Resources to Teach Kids About Puerto Rico

April 8, 2020

Jeannette Tuionetoa

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Now and again, I get to write about things that bring me joy. One is the Creator of the Universe and His means for salvation. Another is my family. Right up there close to these is Puerto Rico (PR). PR is my heritage, my DNA and culture.

If anyone knows me, they know I LOVE being Puerto Rican. If you want to learn about the history and people of “The Rich Port,” “La Isla Bonita/The Beautiful Island,” then explore these resources to teach kids about Puerto Rico.

Resources to Teach Kids About Puerto Rico text with background image of a painted Puerto Rican flag


Learning about Puerto Rico (teach your kids their history)

I love to write. When I write about something I love, I get a little carried away. So please bear with me. I will try to keep this short and sweet but no guarantees because I LOVE Puerto Rico!

When I lived in Florida, I never tried to teach my kids about Puerto Rico, where my ancestors are from. We were around Puerto Ricans plenty, and I just assumed we would have time to learn about it. Now living away from America, I wonder what I was thinking.

I want my children to know that side of their heritage. I want them to see the fire that burns inside of me to dance, be loud, and listen to Latin music. My poor kids are made to hear Spanish music mostly every day, except on Sundays. My sweet kids never complain. They even dance with me sometimes. 

They know I long to be around my people, long to speak my language, to dance on the holidays, and hear my uncles playing the conga and bongo drums. What I wouldn’t give to hear our cousins playing the maracas or güiro while everyone sings together.

It is one of the joys I have from my childhood. I am grateful to the Lord that in the midst of the bad, he gave me a good and colorful memory to share with my kids. 

Proud of being Puerto Rican

If you know any Puerto Rican, you know that they are proud of it and will most likely show it with a Puerto Rican flag somewhere, anywhere. Whether it be in the car hanging from the rearview mirror, a sticker on the back of the vehicle, a flag in the house, or a full Puerto Rican flag shower curtain (yes, they exist), we do it all.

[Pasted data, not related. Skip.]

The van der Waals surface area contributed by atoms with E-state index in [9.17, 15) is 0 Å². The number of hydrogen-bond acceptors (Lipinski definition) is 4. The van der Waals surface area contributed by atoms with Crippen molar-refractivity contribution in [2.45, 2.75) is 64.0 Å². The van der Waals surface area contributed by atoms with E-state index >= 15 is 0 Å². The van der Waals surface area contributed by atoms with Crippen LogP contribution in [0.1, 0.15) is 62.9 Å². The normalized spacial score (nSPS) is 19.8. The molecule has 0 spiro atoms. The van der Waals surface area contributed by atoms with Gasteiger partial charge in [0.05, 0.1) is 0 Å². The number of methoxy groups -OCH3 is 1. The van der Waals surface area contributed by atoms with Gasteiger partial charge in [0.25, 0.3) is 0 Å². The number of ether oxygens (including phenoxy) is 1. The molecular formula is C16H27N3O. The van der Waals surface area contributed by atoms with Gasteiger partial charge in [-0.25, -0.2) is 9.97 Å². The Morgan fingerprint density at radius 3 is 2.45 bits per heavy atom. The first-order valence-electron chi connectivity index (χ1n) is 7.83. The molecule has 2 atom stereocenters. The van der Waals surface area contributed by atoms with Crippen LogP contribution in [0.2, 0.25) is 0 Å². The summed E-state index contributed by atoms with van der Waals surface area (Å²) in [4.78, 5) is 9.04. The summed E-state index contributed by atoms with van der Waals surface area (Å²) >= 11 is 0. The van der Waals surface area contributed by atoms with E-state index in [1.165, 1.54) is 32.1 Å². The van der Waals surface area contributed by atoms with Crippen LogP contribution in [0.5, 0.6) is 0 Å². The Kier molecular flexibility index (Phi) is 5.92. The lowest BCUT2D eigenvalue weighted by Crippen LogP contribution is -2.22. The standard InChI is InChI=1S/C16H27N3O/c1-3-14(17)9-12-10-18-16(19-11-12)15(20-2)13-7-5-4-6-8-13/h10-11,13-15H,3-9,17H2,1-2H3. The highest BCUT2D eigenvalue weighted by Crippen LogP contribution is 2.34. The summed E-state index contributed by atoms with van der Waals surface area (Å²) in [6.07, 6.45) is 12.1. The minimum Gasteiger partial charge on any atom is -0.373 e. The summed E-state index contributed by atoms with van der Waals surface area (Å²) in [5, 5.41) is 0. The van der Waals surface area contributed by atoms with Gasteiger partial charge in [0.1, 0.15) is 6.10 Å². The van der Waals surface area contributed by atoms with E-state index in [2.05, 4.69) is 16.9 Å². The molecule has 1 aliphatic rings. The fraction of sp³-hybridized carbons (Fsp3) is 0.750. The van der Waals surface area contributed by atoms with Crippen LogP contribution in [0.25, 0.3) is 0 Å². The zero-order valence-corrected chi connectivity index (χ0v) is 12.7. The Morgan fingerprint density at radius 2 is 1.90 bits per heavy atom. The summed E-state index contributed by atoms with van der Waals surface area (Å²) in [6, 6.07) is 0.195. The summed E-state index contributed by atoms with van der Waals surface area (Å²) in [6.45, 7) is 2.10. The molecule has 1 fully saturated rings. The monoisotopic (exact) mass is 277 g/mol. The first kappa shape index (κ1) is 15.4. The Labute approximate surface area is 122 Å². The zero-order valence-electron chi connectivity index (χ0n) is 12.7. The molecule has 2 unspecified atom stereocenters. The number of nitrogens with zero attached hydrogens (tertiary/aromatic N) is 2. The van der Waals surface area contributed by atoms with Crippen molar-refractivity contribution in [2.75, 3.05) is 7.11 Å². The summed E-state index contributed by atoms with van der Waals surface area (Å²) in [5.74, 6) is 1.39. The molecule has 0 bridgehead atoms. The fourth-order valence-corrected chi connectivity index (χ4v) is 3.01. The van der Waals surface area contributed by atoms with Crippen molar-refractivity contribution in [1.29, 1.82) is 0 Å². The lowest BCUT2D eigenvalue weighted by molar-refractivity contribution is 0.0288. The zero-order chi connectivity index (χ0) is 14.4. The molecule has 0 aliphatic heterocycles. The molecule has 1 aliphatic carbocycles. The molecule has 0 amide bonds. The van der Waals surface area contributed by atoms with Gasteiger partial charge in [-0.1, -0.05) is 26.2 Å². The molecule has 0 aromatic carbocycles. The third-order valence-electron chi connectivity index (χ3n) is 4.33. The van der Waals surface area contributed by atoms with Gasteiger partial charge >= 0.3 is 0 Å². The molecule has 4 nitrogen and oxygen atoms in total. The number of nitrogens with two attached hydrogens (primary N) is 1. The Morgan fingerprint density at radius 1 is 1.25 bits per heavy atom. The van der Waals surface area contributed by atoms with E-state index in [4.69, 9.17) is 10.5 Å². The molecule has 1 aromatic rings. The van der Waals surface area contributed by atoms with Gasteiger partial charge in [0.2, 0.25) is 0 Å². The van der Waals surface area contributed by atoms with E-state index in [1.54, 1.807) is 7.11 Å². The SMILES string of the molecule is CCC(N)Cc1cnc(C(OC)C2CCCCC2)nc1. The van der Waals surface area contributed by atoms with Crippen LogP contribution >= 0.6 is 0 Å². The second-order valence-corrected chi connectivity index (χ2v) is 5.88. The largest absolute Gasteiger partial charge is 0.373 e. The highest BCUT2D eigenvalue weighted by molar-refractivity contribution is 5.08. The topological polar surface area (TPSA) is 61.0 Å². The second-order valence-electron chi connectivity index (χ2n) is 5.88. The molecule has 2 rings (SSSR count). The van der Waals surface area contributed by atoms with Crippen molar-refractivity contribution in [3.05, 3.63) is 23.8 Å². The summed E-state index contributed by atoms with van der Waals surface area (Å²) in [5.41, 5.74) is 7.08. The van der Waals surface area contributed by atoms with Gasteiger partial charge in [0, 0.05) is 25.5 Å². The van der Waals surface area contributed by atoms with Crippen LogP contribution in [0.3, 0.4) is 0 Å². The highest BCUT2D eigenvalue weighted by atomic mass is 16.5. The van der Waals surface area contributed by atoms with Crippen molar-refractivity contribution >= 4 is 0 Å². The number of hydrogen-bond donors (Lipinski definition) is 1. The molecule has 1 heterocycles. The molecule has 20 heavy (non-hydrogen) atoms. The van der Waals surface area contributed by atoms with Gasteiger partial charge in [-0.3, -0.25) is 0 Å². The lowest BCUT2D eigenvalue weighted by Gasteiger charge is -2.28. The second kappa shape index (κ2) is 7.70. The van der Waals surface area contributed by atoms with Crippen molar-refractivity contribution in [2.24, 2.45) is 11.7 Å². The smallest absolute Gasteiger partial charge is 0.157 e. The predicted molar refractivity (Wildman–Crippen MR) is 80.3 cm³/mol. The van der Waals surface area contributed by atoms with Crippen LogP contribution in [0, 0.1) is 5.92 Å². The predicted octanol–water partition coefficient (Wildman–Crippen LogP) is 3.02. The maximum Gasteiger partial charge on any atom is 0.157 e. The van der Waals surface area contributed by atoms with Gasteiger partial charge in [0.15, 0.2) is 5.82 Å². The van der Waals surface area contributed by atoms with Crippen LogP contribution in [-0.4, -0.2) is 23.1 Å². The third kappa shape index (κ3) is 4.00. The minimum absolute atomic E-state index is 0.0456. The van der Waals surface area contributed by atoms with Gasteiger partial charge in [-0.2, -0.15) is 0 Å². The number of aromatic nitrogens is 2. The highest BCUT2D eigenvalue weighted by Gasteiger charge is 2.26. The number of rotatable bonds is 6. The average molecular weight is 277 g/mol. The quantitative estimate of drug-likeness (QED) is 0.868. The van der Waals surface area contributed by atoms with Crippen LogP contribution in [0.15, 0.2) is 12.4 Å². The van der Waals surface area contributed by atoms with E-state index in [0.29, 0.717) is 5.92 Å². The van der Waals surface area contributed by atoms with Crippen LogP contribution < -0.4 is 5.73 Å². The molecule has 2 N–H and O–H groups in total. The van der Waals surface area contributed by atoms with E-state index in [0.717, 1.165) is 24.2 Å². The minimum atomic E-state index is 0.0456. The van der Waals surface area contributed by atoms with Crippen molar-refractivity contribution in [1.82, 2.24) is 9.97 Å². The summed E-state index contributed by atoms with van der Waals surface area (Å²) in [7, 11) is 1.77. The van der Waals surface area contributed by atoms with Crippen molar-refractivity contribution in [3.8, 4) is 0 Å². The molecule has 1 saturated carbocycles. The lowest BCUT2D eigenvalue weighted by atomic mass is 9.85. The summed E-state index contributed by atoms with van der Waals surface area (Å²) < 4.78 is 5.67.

image of Puerto Rico outside
Photo by Ernesto Tapia on Unsplash

We aren’t ashamed. I am glad I married my husband, who is super mellow and lets me be crazy about my ethnicity. I am a salsa-music-blasting-while-cooking-and-cleaning, loud-yelling-PUERTO-RICO-out-the-car-window-in-a-foreign-country (for no good reason at all), New York born-and-raised Puerto Rican. Now, I get to write about it! God gives you little tiny presents sometimes, and this for sure, is one for me.

Have you ever heard of the coquí?

Did you know that the symbol of Puerto Rico is a tiny tree frog name the coquí? You may ask why I am bringing up the national frog first.

The coquí represents its people perfectly, as being resilient and loud. – I have read it said before like this: Small island, small frog, BIG VOICES! By the way,  coquís are only 1 to 2 inches in length and 2 to 4 ounces of weight.

At night in PR, everyone falls asleep to the sounds of the coquí. They make calls that sound like, “Co-kee! Co-kee!” The sound of the coquí has been measured at 90-100 decibels, which makes it the loudest amphibian, ever. The call is made by the males to attract females and repels other males during the mating season.

Puerto Rico now only has about 17 species left. I was so sad to hear that the legend of the coquí my ancestors told me about wasn’t entirely true.

We were told as kids that the coquí frog could ONLY live in Puerto Rico. They said if anyone tried to take it out of Puerto Rico, the frog would lose its voice and die.

Unfortunately, I discovered (yes, only while writing this) that coquís had been taken to Hawaii to preserve them, and yes they live there successfully. I was deeply saddened.

I was sad until I realized that I was deeply saddened that the coquí didn’t lose his voice and die. How demented did I sound?! So fine! I am glad the frogs can live outside our little island. Although how cool would that have been if it were true?

Let’s dive into La Isla Bonita.

Here are a few facts to teach kids about Puerto Rico: